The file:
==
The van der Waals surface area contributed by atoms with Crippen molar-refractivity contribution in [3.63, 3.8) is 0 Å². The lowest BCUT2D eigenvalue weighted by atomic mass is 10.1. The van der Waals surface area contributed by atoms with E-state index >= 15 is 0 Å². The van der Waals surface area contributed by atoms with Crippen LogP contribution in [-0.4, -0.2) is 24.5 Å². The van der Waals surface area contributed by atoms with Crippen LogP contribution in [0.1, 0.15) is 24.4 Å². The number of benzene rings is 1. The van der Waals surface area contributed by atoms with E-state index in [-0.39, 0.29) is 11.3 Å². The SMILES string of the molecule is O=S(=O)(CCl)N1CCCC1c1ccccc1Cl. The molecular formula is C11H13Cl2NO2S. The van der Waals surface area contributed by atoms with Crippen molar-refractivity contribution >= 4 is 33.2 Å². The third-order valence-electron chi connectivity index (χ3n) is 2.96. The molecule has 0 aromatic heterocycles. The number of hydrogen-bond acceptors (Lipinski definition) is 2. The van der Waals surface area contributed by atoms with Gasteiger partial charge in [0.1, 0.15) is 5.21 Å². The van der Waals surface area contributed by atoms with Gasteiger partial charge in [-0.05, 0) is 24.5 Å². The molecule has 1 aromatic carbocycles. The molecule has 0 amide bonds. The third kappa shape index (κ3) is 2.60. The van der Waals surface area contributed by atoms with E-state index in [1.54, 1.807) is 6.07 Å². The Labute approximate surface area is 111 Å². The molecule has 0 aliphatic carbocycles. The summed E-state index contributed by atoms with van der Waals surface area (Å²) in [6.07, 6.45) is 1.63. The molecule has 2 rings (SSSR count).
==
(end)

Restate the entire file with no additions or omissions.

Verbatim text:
The van der Waals surface area contributed by atoms with Crippen molar-refractivity contribution in [3.63, 3.8) is 0 Å². The lowest BCUT2D eigenvalue weighted by atomic mass is 10.1. The van der Waals surface area contributed by atoms with E-state index >= 15 is 0 Å². The van der Waals surface area contributed by atoms with Crippen LogP contribution in [-0.4, -0.2) is 24.5 Å². The van der Waals surface area contributed by atoms with Crippen LogP contribution in [0.1, 0.15) is 24.4 Å². The number of benzene rings is 1. The van der Waals surface area contributed by atoms with E-state index in [-0.39, 0.29) is 11.3 Å². The SMILES string of the molecule is O=S(=O)(CCl)N1CCCC1c1ccccc1Cl. The molecular formula is C11H13Cl2NO2S. The van der Waals surface area contributed by atoms with Crippen molar-refractivity contribution >= 4 is 33.2 Å². The third-order valence-electron chi connectivity index (χ3n) is 2.96. The molecule has 0 aromatic heterocycles. The number of hydrogen-bond acceptors (Lipinski definition) is 2. The van der Waals surface area contributed by atoms with Gasteiger partial charge in [0.1, 0.15) is 5.21 Å². The van der Waals surface area contributed by atoms with Gasteiger partial charge in [-0.05, 0) is 24.5 Å². The molecule has 1 aromatic carbocycles. The molecule has 0 amide bonds. The third kappa shape index (κ3) is 2.60. The van der Waals surface area contributed by atoms with E-state index in [1.54, 1.807) is 6.07 Å². The Labute approximate surface area is 111 Å². The molecule has 0 aliphatic carbocycles. The summed E-state index contributed by atoms with van der Waals surface area (Å²) in [6.07, 6.45) is 1.63. The molecule has 2 rings (SSSR count).